By: Hunter Julius
The Early ‘80s were an interesting time for progressive rock bands. Prominent progressive rock bands from the ‘70s, like Genesis, Jethro Tull, Yes, and Emerson Lake and Palmer, were quickly losing steam. They strayed far away from their roots in progressive rock and classical music, shifting to a more synthesized and pop sound. Though acts like King Crimson were still making masterpieces like Discipline, the fact was that progressive rock was getting more radio friendly.
Case in point, the band Rush.
A progressive rock band that rose to prominence in the mid-‘70s, Rush released some progressive rock classics like Hemispheres,
A Farewell to Kings, and the brilliant concept album, 2112. The difference with Rush, however, is that unlike Genesis or Yes, they weren’t losing any core members and their sound remained rather consistent. Permanent Waves, for example, had some fantastic progressive rock tracks, especially the commonly known, “The Spirit of Radio.” By the time Permanent Waves was released, Rush was popular in the United Kingdom and their native Canada. However, in 1981, their fame skyrocketed.
Enter Moving Pictures. Released in 1981, it caused them to shoot to the top of charts. Although hitting 2x platinum with their 1976 release of 2112 and receiving platinum certifications on A Farewell To Kings (1977), Hemispheres (1978) and Permanent Waves (1980), it wasn’t until Moving Pictures that Rush began to see mass fame. In many ways, this LP represented a commercial peak for the band.
The Moving Pictures album features these songs:
1) “Tom Sawyer”
2) “Red Rarchetta”
5) “The Camera Eye”
6) “Witch Hunt”
7) “Vital Signs”
Kicking this album off is probably one of the most known Rush songs of all time, “Tom Sawyer.” Sawyer tells a tale that portrays the (then) modern day rebel, a free-spirited individual striding through a world wide-eyed and with a purpose. Filled with bass, synthesizers and great guitar playing by Alex Lifeson, it is one of the staples of classic rock and remains a staple on many radio stations today.
Next on deck, is a song about a red barchetta. “Red Barchetta” is one of those songs that you have to play in your car, with the top down. It’s full of life and energy that makes you want to feel the thrill and excitement of driving your car fast, feeling the wind in your hair, and the joy of adventure. Through the song, we hear of a tale about a future where certain vehicles have been prohibited by the “Motor Law.” The narrator’s uncle has kept one of these illegal vehicles in new condition for some “50-odd years” and keeps it hidden at his secret country home, previously a farm before this motor law was enacted. Every Sunday, the narrator sneaks out to this locatio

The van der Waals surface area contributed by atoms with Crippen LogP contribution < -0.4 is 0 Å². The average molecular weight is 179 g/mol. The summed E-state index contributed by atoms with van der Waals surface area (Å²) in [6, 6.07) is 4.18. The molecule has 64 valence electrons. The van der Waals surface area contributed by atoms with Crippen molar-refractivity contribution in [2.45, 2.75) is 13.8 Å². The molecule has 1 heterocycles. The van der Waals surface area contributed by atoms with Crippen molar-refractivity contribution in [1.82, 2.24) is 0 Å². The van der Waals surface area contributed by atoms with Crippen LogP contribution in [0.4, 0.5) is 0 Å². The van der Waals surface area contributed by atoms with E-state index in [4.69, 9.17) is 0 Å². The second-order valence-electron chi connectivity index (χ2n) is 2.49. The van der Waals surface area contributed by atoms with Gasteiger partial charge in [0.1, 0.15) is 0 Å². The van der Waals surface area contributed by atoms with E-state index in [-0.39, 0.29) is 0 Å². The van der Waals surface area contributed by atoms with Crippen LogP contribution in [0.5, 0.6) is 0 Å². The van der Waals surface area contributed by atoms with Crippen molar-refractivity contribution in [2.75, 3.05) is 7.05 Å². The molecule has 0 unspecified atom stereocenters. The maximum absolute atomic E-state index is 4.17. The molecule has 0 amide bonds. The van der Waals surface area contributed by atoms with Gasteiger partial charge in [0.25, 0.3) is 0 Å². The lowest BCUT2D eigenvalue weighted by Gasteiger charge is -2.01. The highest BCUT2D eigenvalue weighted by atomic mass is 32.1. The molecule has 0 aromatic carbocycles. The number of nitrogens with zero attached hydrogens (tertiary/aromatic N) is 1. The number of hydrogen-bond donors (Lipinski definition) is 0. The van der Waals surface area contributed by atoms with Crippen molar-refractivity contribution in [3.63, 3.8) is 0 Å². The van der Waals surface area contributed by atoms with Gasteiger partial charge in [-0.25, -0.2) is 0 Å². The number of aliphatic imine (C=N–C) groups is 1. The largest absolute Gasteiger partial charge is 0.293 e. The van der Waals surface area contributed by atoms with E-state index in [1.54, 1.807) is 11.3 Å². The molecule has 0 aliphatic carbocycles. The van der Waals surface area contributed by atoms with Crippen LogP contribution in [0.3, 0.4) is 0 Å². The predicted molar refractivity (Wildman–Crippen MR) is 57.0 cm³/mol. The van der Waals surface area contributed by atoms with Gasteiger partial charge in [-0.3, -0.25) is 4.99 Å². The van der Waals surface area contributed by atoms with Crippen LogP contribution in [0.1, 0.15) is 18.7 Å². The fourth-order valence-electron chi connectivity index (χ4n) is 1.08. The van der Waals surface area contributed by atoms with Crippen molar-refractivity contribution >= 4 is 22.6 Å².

n and goes for a drive in the countryside.
The plot bears somewhat of a resemblance to the plot of 2112, in which music was forbidden by The Federation and the Priests of the Temple of Syrinx, and the protagonist, who is anonymous, finds a guitar and discovers the joy of music. Although a tad longer than most songs on this album, and most songs released nowadays, this six minute masterpiece is worth every second.
One of the most well executed instrumentals by Rush, or any rock band of their time, “YYZ” surely takes first place for the great use of guitar, bass and drum segments and solos, making this one of those songs where you have to crank the dial all the way to 11 and just enjoy the show.
One of my all-time favorite songs by Rush is “Limelight,” a song that tells the moment when you’ve made it big, in the limelight and coming to grips with the fame and autograph seekers along with the sudden lack of privacy. This song also features one of my favorite solos by Lifeson. Lifeson’s gloomy guitar, backed by synthesizers and Geddy Lee’s bass, creates an atmosphere that’s very sad and lonely, like being on a stage all alone, it feels like being isolated amidst the chaos and adulation.
Hey Rush, Farewell To Kings called, they want their 11-minute track back. Well, that’s what you get from “The Camera Eye.” This would be one of the last times Rush would release a track at this length. Although a bit lengthy, it’s still a good song to listen to. It’s a song about what the world is like through the eye of a camera’s ‘eye,’ or its lenses. Even though I’m a fan of these longer songs, it’s more commercially appealing for bands like Rush to make more radio-friendly singles lasting less than four minutes.
And now to the home stretch of Moving Pictures with “Witch Hunt” and “Vital Signs.” “Witch Hunt” (at least to my interpretation) is about distrust or even acts of aggressions towards things and people they might not truly understand; whether it be religion, culture or just society as a whole. “Vital Signs” is an odd song written by drummer Neil Pert, as he is doing a very introspective examination of how humans communicate and, perhaps more importantly, their miscommunication.
Not Rush’s strongest record by any means, but still a joy to listen to. Overall, I give this album a 4 out of 5.